Friday, May 14, 2010

Crossing the Line

As one who just wrote about the Sask. Governments attempt to allow civil marriage commissioners to opt out of performing gay marriages, I thought the following articles would be appropriate. But in this case we have the flipside happening. Myself, normally a champion of restricting what I believe is Anti-gay bigotry find myself appalled at this current law suit going through Britain.

In this case, these people who own the bed and breakfast are not government officials, they are not receiving money from taxpayers, nor are they on public property in any way. They operate a bed and breakfast in their home, and thus I think this suit is ridiculous. Though I might not agree with Mrs. Wilkinson's view, I give her the respect to allow her to enforce her beliefs in her private area.

This being said, this leads to some other questions, for if we assert that being gay is immutable (like race) then by allowing this, there is an increased likelihood that there will be discrimination of other kinds. Though this danger exists, and I would find it terrible for a black couple to be denied a place to stay at a Bed and Breakfast because of their race, I think that the danger to PERSONAL liberty is higher if this suit succeeds. For if it does a precedent has been set that would allow for the government to control ANY speech that it might find hateful or discriminatory, a dangerous thing indeed. Just look at the history of the Alien and Sedition Acts that the U.S. Government passed in the late 1700's and you will see my point.

Comparative Effectiveness

When I was at the gym the other day, I picked up a copy of Business Week and turned to a fascinating article that they had on Obama's Healthcare Reform Bill...the full article can be found here.

As the article points out, one of the main problems that the U.S. healthcare system faces is its over-reliance on expensive drugs and treatment, when many times a cheaper alternative exists. I applaud Obama and his effort to decrease the overall cost of healthcare by doing research into drugs that are cheaper yet just as effective in treating a sickness. I just hope that the "research" phase of it actually is implemented.

Thursday, May 13, 2010

The Rights of Civil Servants

When does an individuals relgious freedom trump that freedom of a civil liberty? This is the question that the Saskatchewan Court System will be deciding on over the coming months. The Sask Party has brought forth a Bill in the Legislature that would allow commissioners to refuse couples asking to be married, on religious grounds. This legislations was introduced because the story of Orville Nichols, a commissioner who refused to marry a same-sex couple in 2005, even though Gay marriage is legal in Canada. The couple, though getting married by another commissioner, brought Nichols before the SK Human Rights Council, which then fined Nichols a pretty penny for his refusal.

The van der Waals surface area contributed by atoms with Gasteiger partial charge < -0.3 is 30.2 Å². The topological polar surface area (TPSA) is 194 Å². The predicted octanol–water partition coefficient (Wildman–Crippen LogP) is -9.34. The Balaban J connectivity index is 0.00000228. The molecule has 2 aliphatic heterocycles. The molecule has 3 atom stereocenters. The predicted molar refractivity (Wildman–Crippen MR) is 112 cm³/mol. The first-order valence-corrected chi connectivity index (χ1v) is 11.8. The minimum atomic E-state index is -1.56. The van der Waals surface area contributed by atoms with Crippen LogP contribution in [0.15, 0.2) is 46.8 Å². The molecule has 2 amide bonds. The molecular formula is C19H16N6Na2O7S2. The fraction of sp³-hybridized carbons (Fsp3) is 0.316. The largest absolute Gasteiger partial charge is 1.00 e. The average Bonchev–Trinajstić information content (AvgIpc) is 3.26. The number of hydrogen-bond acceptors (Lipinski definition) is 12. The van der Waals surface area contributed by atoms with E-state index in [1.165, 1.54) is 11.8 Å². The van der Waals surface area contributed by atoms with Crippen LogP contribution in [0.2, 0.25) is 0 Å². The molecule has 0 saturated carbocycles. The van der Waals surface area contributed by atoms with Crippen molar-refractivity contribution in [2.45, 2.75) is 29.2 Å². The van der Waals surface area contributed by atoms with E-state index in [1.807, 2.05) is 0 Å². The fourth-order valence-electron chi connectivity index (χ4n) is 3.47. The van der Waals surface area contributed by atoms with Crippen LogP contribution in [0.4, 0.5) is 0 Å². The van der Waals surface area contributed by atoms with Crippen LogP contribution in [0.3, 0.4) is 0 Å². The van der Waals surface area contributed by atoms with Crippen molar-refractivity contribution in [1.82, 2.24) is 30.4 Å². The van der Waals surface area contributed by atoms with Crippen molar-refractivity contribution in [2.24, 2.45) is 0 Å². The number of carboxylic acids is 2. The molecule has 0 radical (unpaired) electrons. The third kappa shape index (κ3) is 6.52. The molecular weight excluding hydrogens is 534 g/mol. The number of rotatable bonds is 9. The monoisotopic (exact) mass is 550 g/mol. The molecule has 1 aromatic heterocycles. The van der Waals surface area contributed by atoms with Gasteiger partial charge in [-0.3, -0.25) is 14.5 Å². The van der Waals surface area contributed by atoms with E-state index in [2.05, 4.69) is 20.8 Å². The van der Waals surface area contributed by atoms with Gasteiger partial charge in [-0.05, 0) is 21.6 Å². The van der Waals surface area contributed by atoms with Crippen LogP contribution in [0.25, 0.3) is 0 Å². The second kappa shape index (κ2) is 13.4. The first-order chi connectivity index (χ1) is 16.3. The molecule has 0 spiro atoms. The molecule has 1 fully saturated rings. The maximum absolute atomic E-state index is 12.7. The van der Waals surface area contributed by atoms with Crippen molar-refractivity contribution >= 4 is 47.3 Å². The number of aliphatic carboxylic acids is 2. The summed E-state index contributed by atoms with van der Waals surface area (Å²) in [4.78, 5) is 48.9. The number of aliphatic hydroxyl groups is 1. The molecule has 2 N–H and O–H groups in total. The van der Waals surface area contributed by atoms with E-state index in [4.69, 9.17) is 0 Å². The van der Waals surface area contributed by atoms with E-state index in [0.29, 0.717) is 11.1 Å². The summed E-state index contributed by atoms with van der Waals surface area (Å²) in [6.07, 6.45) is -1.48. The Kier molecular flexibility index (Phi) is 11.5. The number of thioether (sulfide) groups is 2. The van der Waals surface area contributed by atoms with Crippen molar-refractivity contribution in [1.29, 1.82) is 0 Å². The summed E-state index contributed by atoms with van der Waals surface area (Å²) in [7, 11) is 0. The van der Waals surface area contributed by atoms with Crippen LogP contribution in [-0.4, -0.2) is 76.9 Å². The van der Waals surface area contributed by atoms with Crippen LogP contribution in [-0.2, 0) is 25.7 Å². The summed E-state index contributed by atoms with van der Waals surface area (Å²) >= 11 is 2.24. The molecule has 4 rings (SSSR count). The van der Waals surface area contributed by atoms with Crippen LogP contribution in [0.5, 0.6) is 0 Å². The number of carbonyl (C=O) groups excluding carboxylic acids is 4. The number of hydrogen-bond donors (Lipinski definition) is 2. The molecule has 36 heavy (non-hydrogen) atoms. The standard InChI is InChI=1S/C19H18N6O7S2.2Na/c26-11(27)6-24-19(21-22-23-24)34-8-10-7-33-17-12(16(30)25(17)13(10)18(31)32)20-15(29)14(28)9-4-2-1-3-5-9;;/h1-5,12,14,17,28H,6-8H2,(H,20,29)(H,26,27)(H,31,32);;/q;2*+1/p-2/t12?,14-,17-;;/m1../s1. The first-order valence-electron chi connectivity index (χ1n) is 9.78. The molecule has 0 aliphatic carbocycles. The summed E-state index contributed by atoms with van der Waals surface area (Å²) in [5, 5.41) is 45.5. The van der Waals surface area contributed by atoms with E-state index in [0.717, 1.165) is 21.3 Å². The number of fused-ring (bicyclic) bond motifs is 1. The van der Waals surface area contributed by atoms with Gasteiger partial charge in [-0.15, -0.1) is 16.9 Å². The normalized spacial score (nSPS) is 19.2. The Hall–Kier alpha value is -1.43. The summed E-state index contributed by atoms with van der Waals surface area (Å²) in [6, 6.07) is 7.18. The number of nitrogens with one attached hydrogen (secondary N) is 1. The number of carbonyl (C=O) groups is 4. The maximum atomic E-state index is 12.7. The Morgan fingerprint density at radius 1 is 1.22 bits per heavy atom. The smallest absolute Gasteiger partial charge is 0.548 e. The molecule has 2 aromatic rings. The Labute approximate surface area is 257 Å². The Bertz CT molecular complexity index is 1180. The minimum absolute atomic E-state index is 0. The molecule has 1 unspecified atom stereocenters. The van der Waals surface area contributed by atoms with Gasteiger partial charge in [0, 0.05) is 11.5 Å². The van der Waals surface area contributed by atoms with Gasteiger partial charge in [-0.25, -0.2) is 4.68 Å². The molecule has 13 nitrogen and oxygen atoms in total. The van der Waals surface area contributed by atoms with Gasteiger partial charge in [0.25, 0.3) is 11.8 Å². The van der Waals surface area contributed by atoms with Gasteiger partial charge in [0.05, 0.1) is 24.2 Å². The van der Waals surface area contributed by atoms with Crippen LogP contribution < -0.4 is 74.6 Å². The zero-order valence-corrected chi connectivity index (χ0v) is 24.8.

So where do we cross the line? When does a religious feeling trump government law? Though I respect the commissioners belief against gay marriage, he is legally required to perform ceremony's that the Government of Canada has deemed legal. Supporters of the Sask party's bill claim that this bill is a necessity because if it is not implemented it requires commissioners to put their rights to religious freedom at risk.

Opponents on the other hand, claim that this bill would allow for many other forms of discrimination. Let me give two examples. First, a Jewish Commissioner is asked to perform a ceremony that would unite a Jewish woman and a Christian man. Under this proposed bill, the commissioner would be able to deny his services, because in Judaism for a Jew to marry someone outside of Judaism is a grave offense. Or lets say that black man and a white woman want to get married, a commissioner might be able to claim that the "Bible does not allow me to sanction inter-racial marriages". Though these examples seem outlandish based upon cultural norms of the day, why are gay people any different?

So in my opinion, if the government of Canada has recognized the right of gay couples to get married, any civil servant - those who provides a government service and is financed by taxpayers should be required to uphold the law regardless of personal belief. If a commissioner does not want to abide by the legal LAW of the land he should not be allowed to be involved in a civil service. On the other hand, if said commissioner wants to abide by religious law, he should become a member of the clergy.

An Environmental Atrocity

The events over the past month in the Gulf Coast highlights the dilemma that we as a Nation are facing. Either the United States can continue to support itself on a dirty source of fuel, a fuel that is both running out and has long term environmental impacts, or it can implement policies that encourage the development of renewable energy resources, albeit at higher prices to the consumer.
Two articles recently posted on my facebook highlight the challenges that we face...both the high cost of government subsidies on the oil industry, as well as the opposition to clean energy projects...such as the Wind Farm recently approved in Cape Cod.

- About Oil Industry Subsidies

- Cape Wind Project

Before we can truly move on to a sustainable future...we must have the true costs of energy passed to the consumer. Yes it will mean higher prices and economic loss, but do we care more about the "short term" economic costs or the "long term" environmental and economic costs that exist if we continue with the status quo?
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